Open Letter to Council - It's time to do all of our debate in public


The Facebook discussions that occurred today didn't even come close to addressing the point of the original article which was that behind the scenes politicking has for years been stressful on members of council  and a blight on getting good decisions from our city government.  Nor did it achieve the goal of getting our new council members to commit to driving more of these types of discussions into public meetings.  Instead it turned into a discussion on what is or is not allowed under the Ohio Sunshine laws.  Understanding this is important and during the Facebook discussions Mr. Tim Hart took the time to research and post a discussion on a couple Ohio court decisions.  I've cut and pasted some of the information he posted.  My original post can be found after that. 

The intent of the "Sunshine Law" is to require governmental bodies to deliberate public issues in public. See Moraine v. Montgomery County Board of Commissioners (1981), 67 Ohio St.2d 139, 423 N.E.2d 184. A "meeting" is defined by the statute to mean "any pre-arranged discussion of the public business of the public body by a majority of its members." R.C. 121.22(B)(2). Thus, a claim for a violation of the "Sunshine Law" must set forth the existence of the following elements: a (1) prearranged (2) discussion (3) of the public business of the public body in question (4) by a  Delaware County, Case No. 14 CAE 02 0010 7 majority of its members. See State ex rel. Schuette v. Liberty Twp. Board of Trustees, 5th Dist. Delaware No. 03-CAH-11064, 2004-Ohio-4431, ¶ 29. {¶24}. The case of Haverkos v. Northwest Local School Dist. Bd. of Edn., 1st Dist. Hamilton Nos. C-040578, C-040589, 995 N.E.2d 862, 2005-Ohio-3489, bears a number of similarities to the appeal sub judice. The dispute in Haverkos also had its genesis in a newspaper article about a school board's actions, to which four members of said board ultimately responded with a jointly-signed letter. Id. at ¶1. Communication via a single e-mail and a few telephone calls about formulating the response letter took place in the meantime between certain board members, and the letter was later read aloud at the board's next public meeting. Id. at ¶ 2. Mark Haverkos, eventually the appellant/cross-appellee in the matter, then filed a suit under R.C. 121.22 against the board and four members thereof. Id. at ¶ 3. {¶25}. In ruling in favor of the board members, the First District Court in Haverkos first found that there had been no pre-arranged meeting for purposes of the Sunshine Law, and at no time had there been a meeting of the majority of the board. The Court specifically concluded under the facts of the case that "[o]ne-on-one conversations between individual board members [do] not constitute a 'meeting' under the Sunshine Law." Id. at ¶ 7, citing State ex rel. Floyd v. Rockhill Local Bd. of Edn. (Feb. 10, 1998), 4th Dist. Lawrence No. 1862, 1988 WL 17190. The First District Court also considered the import of an e-mail message as a form of "discussion" Ohio's Sunshine Law. Id. at ¶ 9. The Court reviewed corresponding statutes from other states, and noted that although Ohio's statute had been amended as recently as 2002, no language regarding modern electronic communications was to be found: "Since the legislature chose not to  Delaware County, Case No. 14 CAE 02 0010 8 include electronic communication in the statute, we hold Ohio's Sunshine Law does not cover e-mails" Id. at ¶ 9. Furthermore, the Court recognized that as far as the claim of public business being discussed privately by board members, the response letter "did not mention any pending rule or resolution before the board." Id. at ¶ 10. Finally, the Court noted that "*** the contacts were informal and not pre-arranged." Id. at ¶ 11 {¶26}. We recognize that the case sub judice involves much more expansive use of emails; perhaps several dozen if "copied" recipient formats are counted individually. However, appellant herein never alleged that appellees improperly met in person. As in Haverkos, we conclude that if the Generally Assembly had intended to include sporadic emails in the statutory definition of "meeting," it would have said so. As an appellate court, we ordinarily must presume that the legislature means what it says. See State v. Link, 155 Ohio App.3d 585, 2003-Ohio-6798, 802 N.E.2d 680, ¶ 17, citing State v. Virasayachack (2000), 138 Ohio App.3d 570, 741 N.E.2d 943. Furthermore, at the time the emails were exchanged, there was no pending rule or resolution before the Board. Even if the Board "ratified" the rebuttal letter in April 2013, after appellant filed his civil action in this case, this was six months after said letter was published in the Dispatch. We find no merit in appellant's claim that the Board's action at that time somehow retroactively created a prearranged discussion of public business via e-mails. Moreover, the mere discussion of an issue of public concern does not mean there were deliberations under the statute. See Haverkos, supra, at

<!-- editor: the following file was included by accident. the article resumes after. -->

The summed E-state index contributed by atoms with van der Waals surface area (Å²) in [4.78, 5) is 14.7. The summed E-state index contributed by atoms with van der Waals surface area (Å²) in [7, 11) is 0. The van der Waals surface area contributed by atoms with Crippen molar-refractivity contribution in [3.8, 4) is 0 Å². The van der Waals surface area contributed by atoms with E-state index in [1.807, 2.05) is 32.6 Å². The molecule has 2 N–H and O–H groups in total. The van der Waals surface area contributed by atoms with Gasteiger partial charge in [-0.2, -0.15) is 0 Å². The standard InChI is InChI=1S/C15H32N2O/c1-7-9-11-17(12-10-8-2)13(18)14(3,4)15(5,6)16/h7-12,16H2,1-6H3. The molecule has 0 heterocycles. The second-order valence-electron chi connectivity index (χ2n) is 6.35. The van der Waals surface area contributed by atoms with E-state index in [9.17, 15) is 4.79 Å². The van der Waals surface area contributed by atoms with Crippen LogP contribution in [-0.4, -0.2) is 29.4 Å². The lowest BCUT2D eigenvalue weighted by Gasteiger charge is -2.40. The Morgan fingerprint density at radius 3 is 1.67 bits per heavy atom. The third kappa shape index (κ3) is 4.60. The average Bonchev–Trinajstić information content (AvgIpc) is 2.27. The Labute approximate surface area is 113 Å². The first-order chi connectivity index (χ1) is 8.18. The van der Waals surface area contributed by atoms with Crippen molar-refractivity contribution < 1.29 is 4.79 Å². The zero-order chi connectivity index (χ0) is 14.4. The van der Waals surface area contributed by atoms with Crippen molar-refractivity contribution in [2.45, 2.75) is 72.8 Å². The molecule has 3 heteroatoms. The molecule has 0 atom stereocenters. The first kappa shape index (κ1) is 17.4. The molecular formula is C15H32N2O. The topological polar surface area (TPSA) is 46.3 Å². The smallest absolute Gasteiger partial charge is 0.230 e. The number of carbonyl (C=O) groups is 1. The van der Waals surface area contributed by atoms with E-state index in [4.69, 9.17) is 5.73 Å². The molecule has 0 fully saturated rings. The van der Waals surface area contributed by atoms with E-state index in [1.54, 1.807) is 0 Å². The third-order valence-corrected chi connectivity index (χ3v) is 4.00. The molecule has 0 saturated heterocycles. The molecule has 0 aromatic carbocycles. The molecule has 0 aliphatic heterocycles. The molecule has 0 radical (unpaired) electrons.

Round-robin or Serial “Meetings”
Unless two members constitutes a majority, isolated one-on-one conversations between individual
members of a public body regarding its business, either in person or by telephone, do not violate the

Ohio Open Meetings Act.869 However, a public body may not “circumvent the requirements of the
statute by setting up back-to-back meetings of less than a majority of its members, with the same
topics of public business discussed at each.”870 Such conversations may be considered multiple parts
of the same, improperly private, “meeting.”871
c. Discussing Public Business